For example, the policy did not define the key terms of remittance transfer error and a consumer’s notice of error, it also did not specify the type of investigation required, how to communicate the results of the investigation to the consumer, or the regulatory time limits for conducting the investigation. These deficient procedures contributed to violations of the error resolution requirements for remittance transfers. The Bureau found that the provider also failed to properly report error investigation results, failed to notify consumers of their rights after an investigation of an error, and even made deceptive representations to consumers that the provider would not be responsible for errors made by payment agents.

To correct its remittance transfer error resolution procedures, the Bureau required the remittance transfer provider to enhance several of its compliance pillars. Consistent with Regulation E requirements, the remittance provider was required to maintain policies and procedures designed to ensure compliance with the error resolution requirements related to remittance transfers. Additionally, the provider had to maintain a compliance management system and conduct training and oversight, reasonably designed to ensure that operations comply with Regulation E remittance requirements. Overall, the facts of this case and the terms of the consent order provide a helpful reminder that the absence of a critical control like effective procedures can have a cascading impact resulting in other violations.


With the addition of the prepaid account rule and the large number of transactions conducted with these accounts, it is important that financial institutions understand their obligations under the prepaid account rule in responding to notice of an error and determining a consumer’s liability for unauthorized transactions. As discussed in the article, these obligations vary in some ways from the requirements for non-prepaid EFTs. Similarly, errors can occur with the large volume of foreign remittance transfers, so it is important that financial institutions providing this service understand their obligations for error resolution for these transfers. Specific issues and questions related to error resolution and consumer liability for unauthorized transactions should be raised with the institution’s primary regulator.


1 See 81 Federal Register 83934 (November 22, 2016). In 2018, the Bureau amended the rule to change the effective date, modify the error resolution and consumer liability provisions, and make other changes. 83 Federal Register 6364 (February 13, 2018).

2 See 12 C.F.R. §1005.2(b)(3)(i). Prior to the 2016 rule, payroll cards and government benefit cards were already covered under provisions of Regulation E. The 2016 rule modified some of these requirements, and classified both cards as prepaid accounts. Thus, the 2016 prepaid account rule should be understood as modifying the existing requirements for payroll and government benefit cards while creating new protections for the other categories of prepaid accounts. The rule excludes certain accounts from the definition of prepaid account, including gift cards, loyalty cards, and accounts loaded only with funds from a health savings account.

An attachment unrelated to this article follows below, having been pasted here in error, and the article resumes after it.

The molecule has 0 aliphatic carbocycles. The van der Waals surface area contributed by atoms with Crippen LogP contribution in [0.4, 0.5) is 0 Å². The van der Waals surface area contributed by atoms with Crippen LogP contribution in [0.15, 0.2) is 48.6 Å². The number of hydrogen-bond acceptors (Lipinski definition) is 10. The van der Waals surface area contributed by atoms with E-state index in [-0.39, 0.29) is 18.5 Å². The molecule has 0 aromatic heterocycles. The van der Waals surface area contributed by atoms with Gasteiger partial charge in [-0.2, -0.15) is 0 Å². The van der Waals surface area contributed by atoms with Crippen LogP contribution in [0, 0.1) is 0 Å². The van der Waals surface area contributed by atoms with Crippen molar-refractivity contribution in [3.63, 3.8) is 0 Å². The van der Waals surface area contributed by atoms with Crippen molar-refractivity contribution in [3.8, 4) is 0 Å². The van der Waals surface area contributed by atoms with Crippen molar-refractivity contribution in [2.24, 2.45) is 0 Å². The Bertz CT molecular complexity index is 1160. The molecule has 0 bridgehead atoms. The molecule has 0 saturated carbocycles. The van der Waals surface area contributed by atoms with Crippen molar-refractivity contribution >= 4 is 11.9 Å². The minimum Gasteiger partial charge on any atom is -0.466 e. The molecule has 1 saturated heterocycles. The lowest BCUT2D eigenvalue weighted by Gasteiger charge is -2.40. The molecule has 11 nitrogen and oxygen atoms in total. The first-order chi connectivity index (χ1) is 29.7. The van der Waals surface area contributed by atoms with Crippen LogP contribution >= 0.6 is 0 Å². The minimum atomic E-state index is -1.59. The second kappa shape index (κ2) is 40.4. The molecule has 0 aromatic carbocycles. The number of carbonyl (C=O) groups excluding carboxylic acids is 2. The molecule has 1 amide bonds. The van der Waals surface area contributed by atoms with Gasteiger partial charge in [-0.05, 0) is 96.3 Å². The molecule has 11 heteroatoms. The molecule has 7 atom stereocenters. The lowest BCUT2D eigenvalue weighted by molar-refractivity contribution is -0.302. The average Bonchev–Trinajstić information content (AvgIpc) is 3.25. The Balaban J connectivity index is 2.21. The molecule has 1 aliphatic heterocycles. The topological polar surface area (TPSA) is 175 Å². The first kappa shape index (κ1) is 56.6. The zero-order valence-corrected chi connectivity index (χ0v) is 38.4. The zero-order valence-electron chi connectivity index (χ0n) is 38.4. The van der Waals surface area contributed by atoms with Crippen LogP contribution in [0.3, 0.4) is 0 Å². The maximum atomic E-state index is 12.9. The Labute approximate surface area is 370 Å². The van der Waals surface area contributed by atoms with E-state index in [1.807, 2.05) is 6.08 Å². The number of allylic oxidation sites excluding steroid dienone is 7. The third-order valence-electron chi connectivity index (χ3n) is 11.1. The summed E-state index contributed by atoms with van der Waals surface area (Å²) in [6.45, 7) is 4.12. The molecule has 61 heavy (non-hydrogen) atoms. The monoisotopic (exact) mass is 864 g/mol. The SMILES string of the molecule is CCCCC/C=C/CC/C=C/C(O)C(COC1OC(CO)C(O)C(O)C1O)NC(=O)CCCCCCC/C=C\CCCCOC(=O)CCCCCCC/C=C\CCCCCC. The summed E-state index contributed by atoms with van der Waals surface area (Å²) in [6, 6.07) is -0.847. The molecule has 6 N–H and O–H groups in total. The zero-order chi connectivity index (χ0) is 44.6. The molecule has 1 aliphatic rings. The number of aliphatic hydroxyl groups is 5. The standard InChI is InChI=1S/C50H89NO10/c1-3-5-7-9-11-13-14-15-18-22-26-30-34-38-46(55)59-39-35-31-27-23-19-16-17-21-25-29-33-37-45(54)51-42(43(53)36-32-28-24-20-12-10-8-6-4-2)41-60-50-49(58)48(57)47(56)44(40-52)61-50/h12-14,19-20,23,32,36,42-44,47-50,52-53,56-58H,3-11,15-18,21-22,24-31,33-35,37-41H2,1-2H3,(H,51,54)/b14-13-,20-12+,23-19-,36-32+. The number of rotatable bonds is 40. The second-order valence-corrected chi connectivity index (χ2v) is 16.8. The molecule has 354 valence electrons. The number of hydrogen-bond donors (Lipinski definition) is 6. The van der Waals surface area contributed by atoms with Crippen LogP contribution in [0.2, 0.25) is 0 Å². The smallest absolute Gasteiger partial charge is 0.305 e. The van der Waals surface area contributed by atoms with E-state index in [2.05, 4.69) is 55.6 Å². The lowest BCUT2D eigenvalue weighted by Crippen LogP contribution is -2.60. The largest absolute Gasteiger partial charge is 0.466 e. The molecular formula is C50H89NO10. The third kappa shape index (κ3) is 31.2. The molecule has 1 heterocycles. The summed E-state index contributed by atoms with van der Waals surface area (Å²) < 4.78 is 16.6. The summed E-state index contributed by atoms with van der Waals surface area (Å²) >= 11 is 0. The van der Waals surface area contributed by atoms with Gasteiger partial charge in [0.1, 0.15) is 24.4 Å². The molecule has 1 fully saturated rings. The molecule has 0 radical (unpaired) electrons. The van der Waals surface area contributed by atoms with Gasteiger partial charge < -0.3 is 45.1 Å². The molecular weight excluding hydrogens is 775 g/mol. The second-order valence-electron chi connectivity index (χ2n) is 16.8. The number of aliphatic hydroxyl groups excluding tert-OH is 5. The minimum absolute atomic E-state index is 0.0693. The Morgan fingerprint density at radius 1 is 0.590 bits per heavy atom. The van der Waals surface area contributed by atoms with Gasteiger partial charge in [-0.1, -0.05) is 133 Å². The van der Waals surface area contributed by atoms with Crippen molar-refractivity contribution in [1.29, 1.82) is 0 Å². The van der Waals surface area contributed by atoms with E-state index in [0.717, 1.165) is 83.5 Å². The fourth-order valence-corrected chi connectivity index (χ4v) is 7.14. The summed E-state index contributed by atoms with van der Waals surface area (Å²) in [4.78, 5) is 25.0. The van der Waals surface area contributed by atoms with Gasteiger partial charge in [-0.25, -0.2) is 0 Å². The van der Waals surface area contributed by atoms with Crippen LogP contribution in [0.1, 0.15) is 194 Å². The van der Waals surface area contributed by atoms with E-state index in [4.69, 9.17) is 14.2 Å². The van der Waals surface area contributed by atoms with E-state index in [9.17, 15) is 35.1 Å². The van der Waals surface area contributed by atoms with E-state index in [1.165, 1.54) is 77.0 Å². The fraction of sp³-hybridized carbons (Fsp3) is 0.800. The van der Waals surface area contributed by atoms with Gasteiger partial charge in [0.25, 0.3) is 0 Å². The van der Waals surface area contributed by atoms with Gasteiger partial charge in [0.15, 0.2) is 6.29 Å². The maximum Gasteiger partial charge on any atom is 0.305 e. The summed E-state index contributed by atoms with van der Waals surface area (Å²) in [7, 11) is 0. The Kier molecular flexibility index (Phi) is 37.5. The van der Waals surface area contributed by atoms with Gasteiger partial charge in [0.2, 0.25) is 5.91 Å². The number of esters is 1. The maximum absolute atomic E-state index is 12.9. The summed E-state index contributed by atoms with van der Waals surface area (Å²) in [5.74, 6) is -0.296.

3 See 83 Federal Register 6364, 6382 (February 13, 2018). In response to the rule, PayPal sued the Bureau to challenge certain aspects of the rule. In PayPal, Inc. v. CFPB, 2020 WL 7773392 (D.D.C. December 30, 2020), a district judge vacated two provisions of the prepaid account rule. The Bureau is appealing this decision. Error resolution and liability procedures are unaffected by the ruling.

4 See §1005.18(e)(3)(i).

5 See 83 Federal Register at 6382.

6 See §1005.18(e)(3).

7 See §1005.18(e)(3)(ii)(A).

8 See §1005.18(e)(3)(iii). See also 83 Federal Register at 6383 (“[T]he final rule does not require financial institutions to limit liability or resolve errors that occurred prior to verification on accounts that are later successfully verified.”)

9 See §1005.18(e)(3)(ii)(B).

10See §1005.18(e)(3)(ii)(C).

11 See §1005.18(e)(2)(i)(A) and (B).

12 See §1005.18(e)(2)(ii); Comment 18(e)-1.

13 See Comment §1005.11(b)(1)-7.

14 See Comment §1005.11(c)-3.

15 A remittance transfer is an international electronic transfer of funds requested by a sender in a state, territory, or possession of the United States to a designated recipient in a foreign country and sent by a remittance transfer provider. 12 C.F.R. §1005.30(e.)

16 If an alleged error in a remittance transfer originates from an account in a financial institution, and the institution is not the remittance transfer provider, §1005.11 exclusively applies. However, if the financial institution from which the funds are being transferred is also the remittance transfer provider, §1005.33 exclusively applies.

17 See In the Matter of Maxitransfers Corp. (Bureau Consent Order, August 23, 2019).